Letters to the Editor 02/28/19
The election is over, and it’s time to start raising taxes and hope the public gets collective amnesia before the next election.
One of the more interesting proposals is the five cent per plastic bag tax presented by Governor Pritzker. Here’s the problem. It may bring in $200,000 but to implement it, the Department of Revenue will have to create a new software program, hire staff to administer and all businesses affected will have to reprogram cash registers to handle the five-cent transaction. This will cost the state and affected private sector businesses millions to collect an insubstantial tax.
If the politicians are serious about this tax, how about charging 10 cents per plastic bag (as many states do now) and then rebating three cents per bag – returned to the business or to registered recycling centers – to be reimbursed by the state. This would turn rag pickers into bag pickers, clean up our streets and highways and provide the homeless with alternative income other than standing on street corners with a cardboard sign. I remember as a kid going to the park and cleaning out trash barrels of beverage bottles at two cents a bottle to buy pop and candy at the swimming pool. The glass industry killed this adolescent entrepreneurialism by eliminating recyclable bottles.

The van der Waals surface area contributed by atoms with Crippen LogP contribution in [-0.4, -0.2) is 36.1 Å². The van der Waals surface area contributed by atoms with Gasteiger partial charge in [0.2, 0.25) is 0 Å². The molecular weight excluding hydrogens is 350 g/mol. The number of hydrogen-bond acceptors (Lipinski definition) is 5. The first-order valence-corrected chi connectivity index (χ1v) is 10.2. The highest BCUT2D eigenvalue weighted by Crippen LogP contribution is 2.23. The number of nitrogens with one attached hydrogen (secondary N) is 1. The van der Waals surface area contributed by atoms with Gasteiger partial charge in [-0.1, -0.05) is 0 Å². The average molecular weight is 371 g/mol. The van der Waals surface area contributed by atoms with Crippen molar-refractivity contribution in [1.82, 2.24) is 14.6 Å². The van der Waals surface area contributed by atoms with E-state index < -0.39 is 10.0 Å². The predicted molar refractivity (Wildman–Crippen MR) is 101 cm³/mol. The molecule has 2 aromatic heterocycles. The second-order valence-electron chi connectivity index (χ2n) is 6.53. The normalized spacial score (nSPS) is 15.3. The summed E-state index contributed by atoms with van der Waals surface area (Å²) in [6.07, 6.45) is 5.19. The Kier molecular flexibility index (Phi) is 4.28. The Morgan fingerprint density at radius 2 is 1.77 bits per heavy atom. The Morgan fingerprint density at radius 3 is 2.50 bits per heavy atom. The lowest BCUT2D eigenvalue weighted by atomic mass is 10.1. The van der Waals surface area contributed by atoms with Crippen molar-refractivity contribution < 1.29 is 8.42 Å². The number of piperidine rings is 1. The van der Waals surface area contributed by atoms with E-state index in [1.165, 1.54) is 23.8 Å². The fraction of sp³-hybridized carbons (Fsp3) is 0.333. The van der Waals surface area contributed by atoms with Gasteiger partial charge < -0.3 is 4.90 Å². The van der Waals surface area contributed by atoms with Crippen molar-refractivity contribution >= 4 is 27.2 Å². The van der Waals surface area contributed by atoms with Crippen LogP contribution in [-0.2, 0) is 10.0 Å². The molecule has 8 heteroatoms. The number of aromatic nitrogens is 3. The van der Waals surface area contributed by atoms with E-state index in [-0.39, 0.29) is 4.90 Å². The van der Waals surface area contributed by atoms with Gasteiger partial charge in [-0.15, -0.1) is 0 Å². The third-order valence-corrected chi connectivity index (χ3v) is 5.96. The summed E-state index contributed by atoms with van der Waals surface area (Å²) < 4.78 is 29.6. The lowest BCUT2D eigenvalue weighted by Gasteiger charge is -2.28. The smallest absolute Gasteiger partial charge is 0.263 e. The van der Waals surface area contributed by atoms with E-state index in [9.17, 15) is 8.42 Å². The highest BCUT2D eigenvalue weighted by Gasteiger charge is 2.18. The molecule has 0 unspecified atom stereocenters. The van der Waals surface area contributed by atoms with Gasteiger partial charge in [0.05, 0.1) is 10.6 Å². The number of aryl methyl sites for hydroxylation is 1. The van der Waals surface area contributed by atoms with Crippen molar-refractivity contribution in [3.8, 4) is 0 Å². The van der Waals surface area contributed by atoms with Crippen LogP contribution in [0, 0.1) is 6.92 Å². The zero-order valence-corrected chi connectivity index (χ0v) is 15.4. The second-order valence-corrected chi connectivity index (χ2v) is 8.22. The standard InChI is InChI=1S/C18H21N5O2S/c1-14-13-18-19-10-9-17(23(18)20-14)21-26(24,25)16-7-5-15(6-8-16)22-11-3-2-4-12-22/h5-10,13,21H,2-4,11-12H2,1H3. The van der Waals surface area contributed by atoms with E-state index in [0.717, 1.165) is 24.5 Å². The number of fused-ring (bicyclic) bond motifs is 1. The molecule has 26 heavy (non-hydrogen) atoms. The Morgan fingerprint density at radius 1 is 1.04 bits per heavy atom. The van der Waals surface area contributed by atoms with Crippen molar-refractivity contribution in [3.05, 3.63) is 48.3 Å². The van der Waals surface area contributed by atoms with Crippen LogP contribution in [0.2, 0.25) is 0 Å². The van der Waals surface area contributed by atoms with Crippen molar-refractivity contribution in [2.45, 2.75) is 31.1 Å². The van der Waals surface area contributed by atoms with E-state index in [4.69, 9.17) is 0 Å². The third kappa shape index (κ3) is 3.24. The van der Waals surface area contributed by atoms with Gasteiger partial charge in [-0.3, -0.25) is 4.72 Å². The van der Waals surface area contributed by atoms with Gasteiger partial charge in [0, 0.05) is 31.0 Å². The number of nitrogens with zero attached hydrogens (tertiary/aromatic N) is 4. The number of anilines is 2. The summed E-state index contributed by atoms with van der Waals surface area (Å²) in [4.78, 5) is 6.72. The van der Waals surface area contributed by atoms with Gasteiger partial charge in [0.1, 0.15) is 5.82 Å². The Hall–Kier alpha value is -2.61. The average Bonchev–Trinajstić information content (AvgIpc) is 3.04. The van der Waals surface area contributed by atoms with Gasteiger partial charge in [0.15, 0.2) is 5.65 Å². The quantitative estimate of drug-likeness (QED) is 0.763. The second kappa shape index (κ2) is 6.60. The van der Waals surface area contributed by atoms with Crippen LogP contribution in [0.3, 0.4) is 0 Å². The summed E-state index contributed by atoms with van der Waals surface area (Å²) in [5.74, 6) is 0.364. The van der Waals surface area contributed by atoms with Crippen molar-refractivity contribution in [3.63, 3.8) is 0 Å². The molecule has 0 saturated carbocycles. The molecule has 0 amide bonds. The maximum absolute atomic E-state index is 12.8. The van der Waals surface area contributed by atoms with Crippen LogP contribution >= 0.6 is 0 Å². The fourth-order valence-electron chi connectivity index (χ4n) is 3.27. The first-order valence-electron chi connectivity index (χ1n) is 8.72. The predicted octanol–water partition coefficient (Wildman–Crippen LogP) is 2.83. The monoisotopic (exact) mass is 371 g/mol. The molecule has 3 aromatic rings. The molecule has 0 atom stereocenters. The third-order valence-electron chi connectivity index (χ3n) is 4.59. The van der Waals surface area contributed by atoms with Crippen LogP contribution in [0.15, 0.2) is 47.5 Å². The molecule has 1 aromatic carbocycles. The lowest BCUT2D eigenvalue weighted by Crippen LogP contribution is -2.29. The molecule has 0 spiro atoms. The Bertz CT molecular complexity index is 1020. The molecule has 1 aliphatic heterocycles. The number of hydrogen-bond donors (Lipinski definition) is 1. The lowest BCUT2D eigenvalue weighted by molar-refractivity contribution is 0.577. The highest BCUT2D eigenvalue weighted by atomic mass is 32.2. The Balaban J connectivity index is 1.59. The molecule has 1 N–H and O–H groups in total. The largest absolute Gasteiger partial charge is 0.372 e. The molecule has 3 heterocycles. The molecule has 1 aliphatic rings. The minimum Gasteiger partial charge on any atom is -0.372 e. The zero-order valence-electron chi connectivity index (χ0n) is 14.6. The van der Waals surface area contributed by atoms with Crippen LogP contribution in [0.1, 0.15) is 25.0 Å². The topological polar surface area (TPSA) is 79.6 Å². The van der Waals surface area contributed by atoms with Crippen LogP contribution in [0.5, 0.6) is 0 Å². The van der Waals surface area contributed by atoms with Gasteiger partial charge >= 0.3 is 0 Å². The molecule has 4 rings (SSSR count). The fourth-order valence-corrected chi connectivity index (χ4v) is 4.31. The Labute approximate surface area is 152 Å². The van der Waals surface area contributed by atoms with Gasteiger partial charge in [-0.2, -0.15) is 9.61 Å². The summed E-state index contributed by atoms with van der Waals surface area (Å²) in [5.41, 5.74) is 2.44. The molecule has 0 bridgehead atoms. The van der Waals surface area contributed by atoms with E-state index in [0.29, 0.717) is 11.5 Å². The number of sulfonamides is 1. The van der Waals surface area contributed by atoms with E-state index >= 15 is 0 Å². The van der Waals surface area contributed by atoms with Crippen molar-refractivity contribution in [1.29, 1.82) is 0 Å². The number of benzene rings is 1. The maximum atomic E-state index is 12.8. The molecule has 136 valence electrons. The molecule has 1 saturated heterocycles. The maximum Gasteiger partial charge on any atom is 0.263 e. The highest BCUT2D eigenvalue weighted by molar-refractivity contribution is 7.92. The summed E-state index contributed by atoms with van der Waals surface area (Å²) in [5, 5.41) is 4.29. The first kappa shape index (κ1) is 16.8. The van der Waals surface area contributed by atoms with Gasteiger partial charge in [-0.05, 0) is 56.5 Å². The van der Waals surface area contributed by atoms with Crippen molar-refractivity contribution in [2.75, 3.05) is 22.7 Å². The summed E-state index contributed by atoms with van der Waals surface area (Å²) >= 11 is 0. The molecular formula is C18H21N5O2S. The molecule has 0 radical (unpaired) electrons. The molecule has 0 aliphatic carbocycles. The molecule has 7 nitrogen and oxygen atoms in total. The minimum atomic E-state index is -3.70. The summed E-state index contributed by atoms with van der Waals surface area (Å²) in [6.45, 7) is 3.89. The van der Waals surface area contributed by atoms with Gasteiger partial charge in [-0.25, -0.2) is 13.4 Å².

Full disclosure: I have a large cardboard box at home with about a cubic yard of plastic bags I recycle annually, but beer money is beer money, no matter how obtained.
KEEP PARK PRE-K
The Springfield community learned this past week that the Springfield Park District Board is considering shuttering the preschool in Washington Park. In my delving into this matter, as my granddaughter attends the school, I was told the board is questioning whether the Park District should be in the education business (although there are many park districts in Illinois that do operate preschools).
This past week at the Park District board meeting, the Washington Park community answered this question with a resounding “yes.” Residents and taxpayers spoke of the quality and value of the program, endorsed the use of the pavilion property for the preschool and spoke of the Park District’s responsibility to children and families as the heart of all Park District programming. No one voiced the view that the preschool should be closed.
The community and the children have spoken. The question now is, will the Park District listen? There are full classrooms of kids at Washington Park Preschool waiting for the answer.